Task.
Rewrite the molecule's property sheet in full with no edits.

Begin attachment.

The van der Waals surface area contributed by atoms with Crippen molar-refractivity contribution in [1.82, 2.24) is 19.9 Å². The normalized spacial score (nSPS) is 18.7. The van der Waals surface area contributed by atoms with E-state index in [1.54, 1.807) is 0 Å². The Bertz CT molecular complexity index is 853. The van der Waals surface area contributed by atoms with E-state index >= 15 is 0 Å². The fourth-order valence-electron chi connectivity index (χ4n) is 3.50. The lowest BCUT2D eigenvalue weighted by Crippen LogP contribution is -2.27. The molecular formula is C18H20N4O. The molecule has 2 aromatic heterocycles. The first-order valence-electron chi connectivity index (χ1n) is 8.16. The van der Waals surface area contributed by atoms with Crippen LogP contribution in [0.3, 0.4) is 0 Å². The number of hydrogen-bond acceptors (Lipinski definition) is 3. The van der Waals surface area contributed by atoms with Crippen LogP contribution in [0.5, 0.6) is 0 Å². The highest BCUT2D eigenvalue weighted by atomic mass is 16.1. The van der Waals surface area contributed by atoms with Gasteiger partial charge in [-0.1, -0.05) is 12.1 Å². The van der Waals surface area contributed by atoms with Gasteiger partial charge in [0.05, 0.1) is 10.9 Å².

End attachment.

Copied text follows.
The van der Waals surface area contributed by atoms with Crippen molar-refractivity contribution in [1.82, 2.24) is 19.9 Å². The normalized spacial score (nSPS) is 18.7. The van der Waals surface area contributed by atoms with E-state index in [1.54, 1.807) is 0 Å². The Bertz CT molecular complexity index is 853. The van der Waals surface area contributed by atoms with E-state index >= 15 is 0 Å². The fourth-order valence-electron chi connectivity index (χ4n) is 3.50. The lowest BCUT2D eigenvalue weighted by Crippen LogP contribution is -2.27. The molecular formula is C18H20N4O. The molecule has 2 aromatic heterocycles. The first-order valence-electron chi connectivity index (χ1n) is 8.16. The van der Waals surface area contributed by atoms with Crippen LogP contribution in [0.3, 0.4) is 0 Å². The number of hydrogen-bond acceptors (Lipinski definition) is 3. The van der Waals surface area contributed by atoms with Crippen LogP contribution in [0.5, 0.6) is 0 Å². The highest BCUT2D eigenvalue weighted by atomic mass is 16.1. The van der Waals surface area contributed by atoms with Gasteiger partial charge in [-0.1, -0.05) is 12.1 Å². The van der Waals surface area contributed by atoms with Gasteiger partial charge in [0.05, 0.1) is 10.9 Å².